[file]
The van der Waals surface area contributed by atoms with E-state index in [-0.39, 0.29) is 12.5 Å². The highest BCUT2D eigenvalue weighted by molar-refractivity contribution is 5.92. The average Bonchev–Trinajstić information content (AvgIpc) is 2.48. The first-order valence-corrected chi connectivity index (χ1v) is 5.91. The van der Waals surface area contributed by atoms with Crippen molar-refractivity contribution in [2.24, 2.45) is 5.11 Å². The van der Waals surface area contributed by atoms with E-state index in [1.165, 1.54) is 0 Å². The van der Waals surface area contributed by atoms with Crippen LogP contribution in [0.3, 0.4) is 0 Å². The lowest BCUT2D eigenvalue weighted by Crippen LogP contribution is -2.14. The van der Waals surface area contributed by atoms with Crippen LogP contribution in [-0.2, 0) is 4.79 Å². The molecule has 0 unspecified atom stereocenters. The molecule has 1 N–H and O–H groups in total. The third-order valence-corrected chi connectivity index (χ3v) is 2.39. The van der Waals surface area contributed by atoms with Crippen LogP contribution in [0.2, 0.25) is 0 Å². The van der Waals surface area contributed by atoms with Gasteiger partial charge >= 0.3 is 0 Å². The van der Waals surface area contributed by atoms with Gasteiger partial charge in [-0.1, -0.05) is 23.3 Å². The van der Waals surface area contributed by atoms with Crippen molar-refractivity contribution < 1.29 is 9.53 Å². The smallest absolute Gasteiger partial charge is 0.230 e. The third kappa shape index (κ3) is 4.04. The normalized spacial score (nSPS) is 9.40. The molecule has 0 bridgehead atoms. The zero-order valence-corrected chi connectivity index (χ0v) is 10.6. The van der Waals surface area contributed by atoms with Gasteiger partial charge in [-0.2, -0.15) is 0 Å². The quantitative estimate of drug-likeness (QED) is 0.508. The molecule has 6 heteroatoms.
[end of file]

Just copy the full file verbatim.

The van der Waals surface area contributed by atoms with E-state index in [-0.39, 0.29) is 12.5 Å². The highest BCUT2D eigenvalue weighted by molar-refractivity contribution is 5.92. The average Bonchev–Trinajstić information content (AvgIpc) is 2.48. The first-order valence-corrected chi connectivity index (χ1v) is 5.91. The van der Waals surface area contributed by atoms with Crippen molar-refractivity contribution in [2.24, 2.45) is 5.11 Å². The van der Waals surface area contributed by atoms with E-state index in [1.165, 1.54) is 0 Å². The van der Waals surface area contributed by atoms with Crippen LogP contribution in [0.3, 0.4) is 0 Å². The lowest BCUT2D eigenvalue weighted by Crippen LogP contribution is -2.14. The van der Waals surface area contributed by atoms with Crippen LogP contribution in [-0.2, 0) is 4.79 Å². The molecule has 0 unspecified atom stereocenters. The molecule has 1 N–H and O–H groups in total. The third-order valence-corrected chi connectivity index (χ3v) is 2.39. The van der Waals surface area contributed by atoms with Crippen LogP contribution in [0.2, 0.25) is 0 Å². The van der Waals surface area contributed by atoms with Gasteiger partial charge >= 0.3 is 0 Å². The van der Waals surface area contributed by atoms with Gasteiger partial charge in [-0.1, -0.05) is 23.3 Å². The van der Waals surface area contributed by atoms with Crippen molar-refractivity contribution < 1.29 is 9.53 Å². The smallest absolute Gasteiger partial charge is 0.230 e. The third kappa shape index (κ3) is 4.04. The normalized spacial score (nSPS) is 9.40. The molecule has 0 bridgehead atoms. The zero-order valence-corrected chi connectivity index (χ0v) is 10.6. The van der Waals surface area contributed by atoms with Gasteiger partial charge in [-0.2, -0.15) is 0 Å². The quantitative estimate of drug-likeness (QED) is 0.508. The molecule has 6 heteroatoms.